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Opinion

Why Obama, UN can't fully trust Assad on chemical weapons in Syria

Bashar al-Assad's recent track record shows it is likely the regime will not live up to agreements on Syria's chemical weapons with the UN, Russia, and the US unless there are repercussions for stonewalling. For Obama, that means keeping the threat of military force alive.

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The next opportunity for Assad to show his sincerity was in February and March of 2012, when former UN Secretary-General Kofi Annan – appointed by Secretary-General Ban Ki-moon to serve as the UN-Arab League mediator on Syria – proposed a six-point plan that would establish a ceasefire and commit Assad to allow peaceful protests. Like the Arab League’s efforts almost two months earlier, Mr. Annan’s efforts proved to be a waste of time.

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After a few days of relative quiet, the killings and Syrian Army operations continued at a pace that the Syrian Observatory for Human Rights predicted resulted in the deaths of an additional 5,000 civilians. Given the UN Security Council’s lack of an enforcement mechanism for the ceasefire plan, nothing else should have been expected from the Assad regime.

But it was perhaps the October 2012 Eid al-Adha ceasefire put into place by UN and Arab League Special Envoy to Syria Lakhdar Brahimi that fully revealed how untrustworthy the Assad regime was. Almost as soon as the short-term ceasefire during the Muslim holiday was announced, violations by forces loyal to the Assad regime were recorded in all areas of the country. Regime jets targeted rebel-held neighborhoods and the opposition responded with car bombings on government buildings.

In fact, on the last day of the supposed ceasefire, the Syrian air force conducted 60 air strikes, with activists recording at least 500 deaths during the Eid holiday.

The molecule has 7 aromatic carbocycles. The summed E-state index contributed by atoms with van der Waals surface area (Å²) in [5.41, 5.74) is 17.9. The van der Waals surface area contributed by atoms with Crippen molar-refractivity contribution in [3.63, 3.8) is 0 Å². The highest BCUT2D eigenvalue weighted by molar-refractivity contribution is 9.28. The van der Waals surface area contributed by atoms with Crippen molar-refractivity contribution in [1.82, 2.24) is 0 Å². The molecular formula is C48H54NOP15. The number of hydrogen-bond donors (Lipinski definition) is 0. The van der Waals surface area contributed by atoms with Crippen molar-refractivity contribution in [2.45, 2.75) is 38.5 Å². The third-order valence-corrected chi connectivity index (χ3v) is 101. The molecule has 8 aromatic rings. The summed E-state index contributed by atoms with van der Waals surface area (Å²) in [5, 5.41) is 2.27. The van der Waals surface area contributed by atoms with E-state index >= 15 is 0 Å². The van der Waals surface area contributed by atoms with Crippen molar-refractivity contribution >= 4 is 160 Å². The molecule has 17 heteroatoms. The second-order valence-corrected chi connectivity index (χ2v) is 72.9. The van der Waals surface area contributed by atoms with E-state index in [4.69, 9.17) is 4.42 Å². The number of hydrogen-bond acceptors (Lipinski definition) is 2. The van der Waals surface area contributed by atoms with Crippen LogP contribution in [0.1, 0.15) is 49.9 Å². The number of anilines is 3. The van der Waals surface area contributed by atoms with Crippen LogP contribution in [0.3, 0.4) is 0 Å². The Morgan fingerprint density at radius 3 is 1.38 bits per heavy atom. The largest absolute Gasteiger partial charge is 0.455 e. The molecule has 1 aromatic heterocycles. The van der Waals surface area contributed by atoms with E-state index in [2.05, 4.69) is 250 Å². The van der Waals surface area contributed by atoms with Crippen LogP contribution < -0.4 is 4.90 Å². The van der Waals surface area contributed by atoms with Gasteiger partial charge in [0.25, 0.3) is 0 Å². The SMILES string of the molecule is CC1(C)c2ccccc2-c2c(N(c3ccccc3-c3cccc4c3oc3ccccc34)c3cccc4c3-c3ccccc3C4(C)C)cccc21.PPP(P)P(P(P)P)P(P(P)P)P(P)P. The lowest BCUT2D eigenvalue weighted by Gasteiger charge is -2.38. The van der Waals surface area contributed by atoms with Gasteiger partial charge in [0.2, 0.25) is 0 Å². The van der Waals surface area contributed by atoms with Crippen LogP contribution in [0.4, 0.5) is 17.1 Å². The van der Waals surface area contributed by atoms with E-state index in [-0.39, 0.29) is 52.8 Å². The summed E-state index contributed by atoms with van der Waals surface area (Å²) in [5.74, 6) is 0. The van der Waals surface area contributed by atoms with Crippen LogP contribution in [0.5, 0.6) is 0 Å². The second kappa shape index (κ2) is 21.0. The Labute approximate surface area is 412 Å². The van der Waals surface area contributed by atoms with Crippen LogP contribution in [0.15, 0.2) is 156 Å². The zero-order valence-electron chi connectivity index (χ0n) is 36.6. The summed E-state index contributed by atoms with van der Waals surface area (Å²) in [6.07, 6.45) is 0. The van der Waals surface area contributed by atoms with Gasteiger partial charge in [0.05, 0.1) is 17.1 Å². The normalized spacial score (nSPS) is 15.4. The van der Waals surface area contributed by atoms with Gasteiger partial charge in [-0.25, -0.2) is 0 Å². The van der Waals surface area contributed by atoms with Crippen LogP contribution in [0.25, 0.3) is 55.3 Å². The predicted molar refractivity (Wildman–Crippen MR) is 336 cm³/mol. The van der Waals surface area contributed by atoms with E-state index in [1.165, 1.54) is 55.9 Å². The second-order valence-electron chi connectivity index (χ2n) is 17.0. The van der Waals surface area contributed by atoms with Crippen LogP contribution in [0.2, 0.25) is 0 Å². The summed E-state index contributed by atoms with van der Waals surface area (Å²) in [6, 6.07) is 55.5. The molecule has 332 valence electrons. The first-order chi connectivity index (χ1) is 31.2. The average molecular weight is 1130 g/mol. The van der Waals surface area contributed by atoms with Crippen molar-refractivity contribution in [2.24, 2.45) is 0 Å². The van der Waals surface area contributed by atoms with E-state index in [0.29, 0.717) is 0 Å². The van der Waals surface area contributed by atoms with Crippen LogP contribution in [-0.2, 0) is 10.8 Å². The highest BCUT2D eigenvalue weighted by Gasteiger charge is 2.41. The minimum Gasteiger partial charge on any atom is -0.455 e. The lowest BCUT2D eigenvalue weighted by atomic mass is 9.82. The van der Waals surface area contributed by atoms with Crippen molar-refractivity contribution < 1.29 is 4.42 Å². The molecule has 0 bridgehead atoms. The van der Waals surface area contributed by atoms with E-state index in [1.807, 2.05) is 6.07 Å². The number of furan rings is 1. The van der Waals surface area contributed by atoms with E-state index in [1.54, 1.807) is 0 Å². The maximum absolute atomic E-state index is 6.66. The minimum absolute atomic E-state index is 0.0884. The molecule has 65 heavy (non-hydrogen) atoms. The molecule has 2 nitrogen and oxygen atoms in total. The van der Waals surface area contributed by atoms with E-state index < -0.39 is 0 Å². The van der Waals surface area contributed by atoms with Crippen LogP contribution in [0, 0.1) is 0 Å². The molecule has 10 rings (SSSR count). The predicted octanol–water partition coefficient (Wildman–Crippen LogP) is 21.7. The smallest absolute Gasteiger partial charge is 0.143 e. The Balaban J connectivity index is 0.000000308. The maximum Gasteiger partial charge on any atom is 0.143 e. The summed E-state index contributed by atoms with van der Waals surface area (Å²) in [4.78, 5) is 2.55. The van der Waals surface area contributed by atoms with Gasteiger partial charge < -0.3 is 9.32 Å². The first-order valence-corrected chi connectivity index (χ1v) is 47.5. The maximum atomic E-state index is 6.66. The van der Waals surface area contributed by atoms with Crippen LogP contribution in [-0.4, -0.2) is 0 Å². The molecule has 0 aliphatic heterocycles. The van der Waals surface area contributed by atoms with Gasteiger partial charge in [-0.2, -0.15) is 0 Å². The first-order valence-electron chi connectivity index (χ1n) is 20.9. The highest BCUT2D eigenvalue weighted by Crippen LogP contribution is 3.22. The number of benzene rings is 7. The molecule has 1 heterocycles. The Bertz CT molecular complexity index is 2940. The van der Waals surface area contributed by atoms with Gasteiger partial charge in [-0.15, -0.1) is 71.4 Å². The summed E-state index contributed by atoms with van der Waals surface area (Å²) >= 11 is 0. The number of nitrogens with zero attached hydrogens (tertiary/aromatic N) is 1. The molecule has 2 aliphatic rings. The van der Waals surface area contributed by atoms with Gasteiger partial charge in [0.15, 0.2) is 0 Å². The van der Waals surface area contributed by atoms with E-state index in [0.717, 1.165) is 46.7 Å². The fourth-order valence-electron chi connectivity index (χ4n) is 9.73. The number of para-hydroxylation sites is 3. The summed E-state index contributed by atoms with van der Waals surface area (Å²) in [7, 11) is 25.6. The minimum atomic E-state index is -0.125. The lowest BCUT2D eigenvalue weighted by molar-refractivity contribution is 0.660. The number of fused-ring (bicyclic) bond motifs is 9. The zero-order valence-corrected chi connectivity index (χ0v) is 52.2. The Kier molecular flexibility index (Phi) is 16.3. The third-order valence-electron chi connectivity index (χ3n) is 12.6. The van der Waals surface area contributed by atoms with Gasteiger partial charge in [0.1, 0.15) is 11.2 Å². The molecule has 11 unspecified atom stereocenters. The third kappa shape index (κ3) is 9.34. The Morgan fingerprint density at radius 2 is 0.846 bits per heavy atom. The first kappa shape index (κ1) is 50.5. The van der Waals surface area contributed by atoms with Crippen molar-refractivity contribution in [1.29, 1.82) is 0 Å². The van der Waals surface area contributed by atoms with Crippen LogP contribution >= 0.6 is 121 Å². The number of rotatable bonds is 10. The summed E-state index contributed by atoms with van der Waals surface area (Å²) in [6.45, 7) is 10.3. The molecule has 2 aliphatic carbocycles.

In all of these cases, the Syrian government actively signaled its willingness to abide by the respective accords, only to purposely violate them over the following days. And without the threat of penalty hanging over his head, Assad was comfortable enough to do so, realizing that the Security Council would not retaliate with sanctions or force.

It is encouraging that Assad seems willing to uphold the agreement on chemical weapons thus far. And the fact that the US and Russia were able to come to an agreement on an issue pertaining to the Syrian civil war indicates that there is a common objective to rid the Middle East of a terrible weapon of mass destruction.

Yet unless the UN Security Council or the US itself is willing to enforce the Kerry-Lavrov deal with accountability and the threat of repercussions if and when Syria drags its heels or fails to fully uphold its obligations, the chances that Assad will act like a responsible statesman are low.

The White House appears to understand that military action is still needed as an option to keep the disarmament process going. The fact that the Assad regime is fulfilling its end of the bargain is an encouraging step forward. Yet with Assad in a fight for his very survival, the United States and its partners in the international community must have a back-up plan in the event that this early breakthrough begins to close.

Daniel R. DePetris is a Middle East researcher for Wikistrat, Inc., and an independent analyst.

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